qualified vendors will be notified and the department will have to document their justification for whom they selected. no matter what the amount, we will no longer be left wondering who got what funding and why basically. we have the office of contract administration to provide a short presentation on the draft ordinance and the amendment that i just described. she's also here for any questions. we also have the city auditor here. i know that it was a lot that i just described, but i am very thankful to the city attorney's office for helping us to work through this one recommendation. obviously, i know that supervisor haney is also on this. and i appreciate him for that. we're all like i think looking at what we can do. like i said, we are all very upset about what happened and i think that closing those loopholes, making our department heads more accountable, making the process transparent is exactly what we need to do. and i think that this
ordinance -- actually, i believe that this ordinance does this and, again, i want to thank the city attorney's office and my aide for drilling down on this and figuring out how to stop the abuse that we have seen. so with that i would like to invite salajiah to give her presentation. >> hi, good morning, supervisors. and thank you. i'm the acting director of the office of contract administration and i'm pleased to be here today to discuss the proposed administrative code, chapter 21, legislation that supervisor stefani has put forward. so i'll provide some background information on chapter 21 specifically and particularly chapter 21.4 as it exists today. followed by a summary of the proposed changes to this section. and pardon me if i repeat some of the same information that supervisor stefani just provided. so next slide, please. thank you. chapter 21 of the administrative code goch es the procurement of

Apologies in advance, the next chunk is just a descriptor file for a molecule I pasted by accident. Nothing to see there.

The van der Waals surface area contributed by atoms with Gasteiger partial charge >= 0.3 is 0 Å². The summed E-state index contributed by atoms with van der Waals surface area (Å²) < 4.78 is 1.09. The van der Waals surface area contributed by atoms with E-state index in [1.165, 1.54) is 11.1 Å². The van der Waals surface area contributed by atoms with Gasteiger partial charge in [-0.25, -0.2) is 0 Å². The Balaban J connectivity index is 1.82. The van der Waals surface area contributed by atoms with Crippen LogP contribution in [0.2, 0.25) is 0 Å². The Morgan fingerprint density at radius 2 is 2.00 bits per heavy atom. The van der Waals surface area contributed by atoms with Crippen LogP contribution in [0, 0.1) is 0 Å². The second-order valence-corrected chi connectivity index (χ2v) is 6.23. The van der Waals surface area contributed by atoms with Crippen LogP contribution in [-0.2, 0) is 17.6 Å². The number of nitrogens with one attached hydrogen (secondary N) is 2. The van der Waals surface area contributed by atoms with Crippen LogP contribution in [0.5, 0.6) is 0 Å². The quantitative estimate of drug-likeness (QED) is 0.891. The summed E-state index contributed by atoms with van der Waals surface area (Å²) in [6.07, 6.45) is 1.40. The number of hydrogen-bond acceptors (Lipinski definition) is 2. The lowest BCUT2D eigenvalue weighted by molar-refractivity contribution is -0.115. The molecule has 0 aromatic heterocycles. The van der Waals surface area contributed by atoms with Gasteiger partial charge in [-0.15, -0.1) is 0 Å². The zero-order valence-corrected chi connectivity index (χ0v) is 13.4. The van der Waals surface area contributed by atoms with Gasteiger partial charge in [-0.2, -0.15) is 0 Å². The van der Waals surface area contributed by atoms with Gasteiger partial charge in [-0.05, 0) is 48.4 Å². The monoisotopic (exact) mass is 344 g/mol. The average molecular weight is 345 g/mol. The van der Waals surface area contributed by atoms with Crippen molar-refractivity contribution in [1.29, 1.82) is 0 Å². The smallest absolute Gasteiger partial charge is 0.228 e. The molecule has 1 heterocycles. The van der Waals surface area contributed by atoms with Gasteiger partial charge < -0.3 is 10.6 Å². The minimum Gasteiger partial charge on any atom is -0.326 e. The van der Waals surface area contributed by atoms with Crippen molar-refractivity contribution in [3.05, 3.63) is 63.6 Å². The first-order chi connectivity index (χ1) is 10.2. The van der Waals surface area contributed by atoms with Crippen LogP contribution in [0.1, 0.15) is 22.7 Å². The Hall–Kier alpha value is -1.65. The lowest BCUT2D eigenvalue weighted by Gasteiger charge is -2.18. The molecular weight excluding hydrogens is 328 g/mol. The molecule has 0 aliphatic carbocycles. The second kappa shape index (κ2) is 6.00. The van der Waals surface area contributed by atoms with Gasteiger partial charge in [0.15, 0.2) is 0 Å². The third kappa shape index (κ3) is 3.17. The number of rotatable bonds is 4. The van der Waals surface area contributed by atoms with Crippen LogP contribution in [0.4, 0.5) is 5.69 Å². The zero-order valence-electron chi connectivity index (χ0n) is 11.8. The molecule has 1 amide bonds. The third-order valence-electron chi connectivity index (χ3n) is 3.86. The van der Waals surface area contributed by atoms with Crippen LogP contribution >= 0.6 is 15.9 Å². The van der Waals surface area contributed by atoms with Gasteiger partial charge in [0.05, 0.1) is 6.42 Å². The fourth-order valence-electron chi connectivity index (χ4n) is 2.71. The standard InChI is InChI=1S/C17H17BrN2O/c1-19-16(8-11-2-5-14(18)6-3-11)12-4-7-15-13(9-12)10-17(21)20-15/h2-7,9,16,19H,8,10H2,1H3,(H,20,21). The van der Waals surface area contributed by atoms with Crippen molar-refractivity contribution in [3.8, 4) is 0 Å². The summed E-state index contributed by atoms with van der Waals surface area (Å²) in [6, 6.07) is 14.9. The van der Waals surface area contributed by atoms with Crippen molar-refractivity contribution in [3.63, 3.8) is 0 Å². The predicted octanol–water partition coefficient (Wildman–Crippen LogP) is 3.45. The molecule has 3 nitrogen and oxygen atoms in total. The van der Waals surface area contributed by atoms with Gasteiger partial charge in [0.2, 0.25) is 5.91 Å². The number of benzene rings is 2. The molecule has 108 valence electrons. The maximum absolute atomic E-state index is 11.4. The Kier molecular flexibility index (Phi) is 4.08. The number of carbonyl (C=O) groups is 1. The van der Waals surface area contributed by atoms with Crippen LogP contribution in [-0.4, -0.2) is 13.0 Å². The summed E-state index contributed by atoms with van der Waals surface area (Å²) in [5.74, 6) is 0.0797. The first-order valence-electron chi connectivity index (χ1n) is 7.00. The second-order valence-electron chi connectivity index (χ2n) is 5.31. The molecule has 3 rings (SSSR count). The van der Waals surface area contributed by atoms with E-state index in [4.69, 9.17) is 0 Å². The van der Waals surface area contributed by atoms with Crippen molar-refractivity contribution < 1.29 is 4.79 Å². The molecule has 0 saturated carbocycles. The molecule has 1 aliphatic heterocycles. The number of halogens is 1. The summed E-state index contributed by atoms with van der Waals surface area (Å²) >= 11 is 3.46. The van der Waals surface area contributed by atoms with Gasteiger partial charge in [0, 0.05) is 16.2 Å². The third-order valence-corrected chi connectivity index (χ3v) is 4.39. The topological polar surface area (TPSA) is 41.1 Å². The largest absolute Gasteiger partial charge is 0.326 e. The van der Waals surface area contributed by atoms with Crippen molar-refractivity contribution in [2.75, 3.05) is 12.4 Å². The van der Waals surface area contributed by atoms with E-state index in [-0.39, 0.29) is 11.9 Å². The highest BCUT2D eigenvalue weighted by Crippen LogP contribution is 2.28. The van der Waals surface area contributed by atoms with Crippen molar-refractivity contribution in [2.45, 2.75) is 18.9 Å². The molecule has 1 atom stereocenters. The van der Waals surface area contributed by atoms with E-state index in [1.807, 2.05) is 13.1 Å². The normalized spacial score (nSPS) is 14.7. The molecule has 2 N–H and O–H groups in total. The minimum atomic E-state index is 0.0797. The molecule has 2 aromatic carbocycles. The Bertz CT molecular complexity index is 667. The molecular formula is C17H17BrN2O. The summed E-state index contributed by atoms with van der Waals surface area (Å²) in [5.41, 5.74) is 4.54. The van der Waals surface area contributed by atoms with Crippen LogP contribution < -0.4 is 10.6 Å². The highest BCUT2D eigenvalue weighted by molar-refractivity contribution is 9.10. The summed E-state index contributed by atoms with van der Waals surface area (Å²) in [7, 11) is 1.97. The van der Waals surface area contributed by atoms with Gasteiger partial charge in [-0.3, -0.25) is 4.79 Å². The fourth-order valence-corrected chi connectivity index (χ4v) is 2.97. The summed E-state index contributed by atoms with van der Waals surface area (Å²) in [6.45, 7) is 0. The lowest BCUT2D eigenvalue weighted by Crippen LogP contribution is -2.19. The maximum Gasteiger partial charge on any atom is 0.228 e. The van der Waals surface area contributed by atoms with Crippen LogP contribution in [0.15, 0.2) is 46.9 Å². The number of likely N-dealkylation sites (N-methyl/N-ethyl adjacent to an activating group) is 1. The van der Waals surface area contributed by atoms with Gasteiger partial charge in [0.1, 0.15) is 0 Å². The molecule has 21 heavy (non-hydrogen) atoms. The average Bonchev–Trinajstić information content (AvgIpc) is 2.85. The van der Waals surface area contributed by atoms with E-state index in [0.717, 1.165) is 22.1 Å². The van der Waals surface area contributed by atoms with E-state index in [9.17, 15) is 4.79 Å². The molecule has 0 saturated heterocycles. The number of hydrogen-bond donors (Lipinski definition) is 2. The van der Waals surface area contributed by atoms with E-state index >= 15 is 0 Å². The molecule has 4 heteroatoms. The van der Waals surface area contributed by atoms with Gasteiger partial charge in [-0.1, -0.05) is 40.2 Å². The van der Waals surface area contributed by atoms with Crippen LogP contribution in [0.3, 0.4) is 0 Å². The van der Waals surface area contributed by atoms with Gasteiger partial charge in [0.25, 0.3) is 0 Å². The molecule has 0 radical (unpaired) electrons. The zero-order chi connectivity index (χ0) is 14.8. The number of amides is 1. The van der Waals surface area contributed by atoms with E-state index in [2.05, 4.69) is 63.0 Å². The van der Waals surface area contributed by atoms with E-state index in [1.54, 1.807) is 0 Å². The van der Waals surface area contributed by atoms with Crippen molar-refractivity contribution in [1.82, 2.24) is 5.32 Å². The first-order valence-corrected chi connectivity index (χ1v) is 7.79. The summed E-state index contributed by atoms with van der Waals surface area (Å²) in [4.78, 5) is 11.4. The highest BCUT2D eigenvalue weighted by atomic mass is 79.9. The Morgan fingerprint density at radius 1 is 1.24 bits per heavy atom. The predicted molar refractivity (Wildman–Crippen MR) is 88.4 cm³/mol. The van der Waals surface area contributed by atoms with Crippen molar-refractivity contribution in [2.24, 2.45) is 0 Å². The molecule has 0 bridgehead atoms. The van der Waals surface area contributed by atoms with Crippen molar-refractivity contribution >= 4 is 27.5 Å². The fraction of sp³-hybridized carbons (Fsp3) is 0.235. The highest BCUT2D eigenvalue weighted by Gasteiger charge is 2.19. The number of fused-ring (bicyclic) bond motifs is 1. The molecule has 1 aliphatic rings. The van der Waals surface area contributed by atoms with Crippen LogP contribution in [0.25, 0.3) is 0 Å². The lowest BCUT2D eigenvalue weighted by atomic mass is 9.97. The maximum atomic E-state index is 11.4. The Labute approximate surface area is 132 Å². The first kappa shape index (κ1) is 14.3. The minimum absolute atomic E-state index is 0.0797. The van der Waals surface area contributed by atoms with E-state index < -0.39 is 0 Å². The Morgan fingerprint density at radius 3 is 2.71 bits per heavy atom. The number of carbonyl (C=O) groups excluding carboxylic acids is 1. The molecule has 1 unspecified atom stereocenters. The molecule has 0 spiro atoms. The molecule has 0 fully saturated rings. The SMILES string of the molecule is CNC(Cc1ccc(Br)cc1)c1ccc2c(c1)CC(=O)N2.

goods and services, commodities and professional services. and very generally the chapter 21 regulations require that the departments conduct a competitive solicitation, basically a public bidding process to award any contract above a certain dollar value. competitively bid contracts must be awarded based on the evaluation and ranking of the qualifications or combination of the two. this threshold dollar value is called the minimum competitive amount. and the minimum competitive amount as supervisor steph stated is currently set at $129,000 for commodities and professional services. and $706,000 for general services. i should note that the office of contract administration chapter 21 rules and regulations also require departments to conduct solicitation for procurements below the competitive amount, but the bidding process in that case can be done a little bit more informally. so section 21.4 sets forward the
requirements for competitive solicitations, including what is called the request for qualifications process. with the request for qualifications the departments can create a pool of vendors that meet the basic minimum qualifications for providing a particular good or service. this pool of vendors are thus prequalified. it's important to note that currently with the request for qualifications process, any contractor in the pre-qualified pool can be awarded a contract without any further competitive solicitation. no additional assessment or evaluation of vendors in the pool is required to determine which vendor offers the best price or is uniquely qualified for the contract. thus, departments are allowed to select any vendor within that pool for a contract once it is established. they can also award multiple contracts to the same vend are in the pool without competitive bidding. next slide, please. thank you. as you know the controller's